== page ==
The proposed “directive of the European Parliament and of the Council on copyright in the Digital Single Market” is one of the more controversial proposals for legislation to go through the EU’s legislature. It has been one hard-fought by businesses and individuals on both sides of the debate, pitching famous musicians and media companies against the largest and most powerful tech companies. But what is it all about?

The focus of the debate has been on two articles, Article 11 and Article 13. These articles have been described by their opponents as, respectively, the “link tax” and the “upload filter”. We will not adopt these terms as they are deliberately pejorative, and fairly unhelpful. However, they do show the basis on which many of the draft directive’s detractors base their opposition. Let’s look at the two articles in turn.

Article 11

The originally proposed text required EU member states to give print and digital newspapers and magazines the right to control the digital use of their publications through the “reproduction” and the “making available” rights available under EU copyright law for 20 years from publication. This would give press publishers much more control over the use of their articles online. The objective of the reform was to try to protect press publishers from decreasing advertising revenue by creating a new revenue stream from use of their content on internet platforms such as Google News. Publishers complained that platforms such as Google News allowed users to get the gist of the article without then proceeding through to the publisher’s website (where it sells advertising), thereby depriving the publisher of its advertising revenue.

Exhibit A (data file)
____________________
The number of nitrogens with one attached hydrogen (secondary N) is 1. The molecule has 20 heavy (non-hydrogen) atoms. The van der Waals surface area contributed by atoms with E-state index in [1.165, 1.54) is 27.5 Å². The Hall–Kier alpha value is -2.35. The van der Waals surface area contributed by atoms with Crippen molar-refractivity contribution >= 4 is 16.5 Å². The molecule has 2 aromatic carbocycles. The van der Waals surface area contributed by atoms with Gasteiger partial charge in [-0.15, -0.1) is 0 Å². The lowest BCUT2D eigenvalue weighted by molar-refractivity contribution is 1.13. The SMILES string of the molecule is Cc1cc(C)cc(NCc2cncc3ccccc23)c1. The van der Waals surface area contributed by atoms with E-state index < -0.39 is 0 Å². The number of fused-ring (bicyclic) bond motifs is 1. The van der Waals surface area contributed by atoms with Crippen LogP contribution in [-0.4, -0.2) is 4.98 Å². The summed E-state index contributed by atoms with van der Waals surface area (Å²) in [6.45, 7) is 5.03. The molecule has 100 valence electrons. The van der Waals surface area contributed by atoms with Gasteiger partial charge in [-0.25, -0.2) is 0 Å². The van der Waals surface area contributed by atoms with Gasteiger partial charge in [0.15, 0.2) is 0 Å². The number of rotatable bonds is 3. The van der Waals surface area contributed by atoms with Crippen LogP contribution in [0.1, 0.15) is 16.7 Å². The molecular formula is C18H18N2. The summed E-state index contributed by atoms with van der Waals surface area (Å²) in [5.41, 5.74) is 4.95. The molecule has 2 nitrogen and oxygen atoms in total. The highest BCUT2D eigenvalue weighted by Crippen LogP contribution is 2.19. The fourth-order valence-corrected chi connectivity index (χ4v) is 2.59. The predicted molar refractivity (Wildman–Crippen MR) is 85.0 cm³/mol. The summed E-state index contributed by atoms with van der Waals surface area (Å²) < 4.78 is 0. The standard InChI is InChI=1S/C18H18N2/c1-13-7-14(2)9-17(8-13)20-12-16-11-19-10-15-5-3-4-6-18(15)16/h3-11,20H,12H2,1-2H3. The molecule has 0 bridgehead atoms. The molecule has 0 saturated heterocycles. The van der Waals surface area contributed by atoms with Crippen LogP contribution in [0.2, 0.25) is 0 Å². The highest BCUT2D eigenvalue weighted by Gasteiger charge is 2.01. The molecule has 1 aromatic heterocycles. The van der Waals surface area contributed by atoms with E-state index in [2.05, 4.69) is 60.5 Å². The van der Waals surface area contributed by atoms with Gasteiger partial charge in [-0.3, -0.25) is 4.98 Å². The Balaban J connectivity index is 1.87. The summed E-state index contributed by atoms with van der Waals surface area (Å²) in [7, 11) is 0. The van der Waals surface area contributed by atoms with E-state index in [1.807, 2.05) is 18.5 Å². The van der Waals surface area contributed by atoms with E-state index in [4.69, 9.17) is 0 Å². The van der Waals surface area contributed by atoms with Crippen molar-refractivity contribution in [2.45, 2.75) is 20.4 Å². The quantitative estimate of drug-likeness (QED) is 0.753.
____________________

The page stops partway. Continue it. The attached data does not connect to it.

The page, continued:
This proposed reform caused great concern for providers of such news services, most of which aggregate and organise various press publications from various publishers. Perhaps unsurprisingly given the hostile atmosphere in Brussels towards largely US-based tech companies, the EU Parliament has pushed ahead with the reform. However, the text approved by the Parliament contains some limited caveats, including that:

  • the remuneration must be “fair and proportionate” (although what that means in practice is unclear)
  • individual users using publications for “legitimate private and non-commercial use” are protected
  • “hyperlinks which are accompanied by individual words” are permitted
  • the right only lasts for five years, and
  • the journalists themselves receive an “appropriate share” of additional revenues.

While the final text is subject to further debate and negotiation with the EU Council, the reform is potentially a needed fillip to the publishing industry, which the Commission considers to be under existential threat. What effect the Directive has will depend very much on how it is implemented and interpreted. However, it seems likely that it will force companies such as Google to weigh up the benefit to it of providing the affected services against the cost of paying the press publishers. In late 2014, in the face of a similar Spanish law, Google simply shut down its Google News service in Spain. It seems likely that Google could do the same again across the EU. It looks like a showdown may be on its way.

Article 13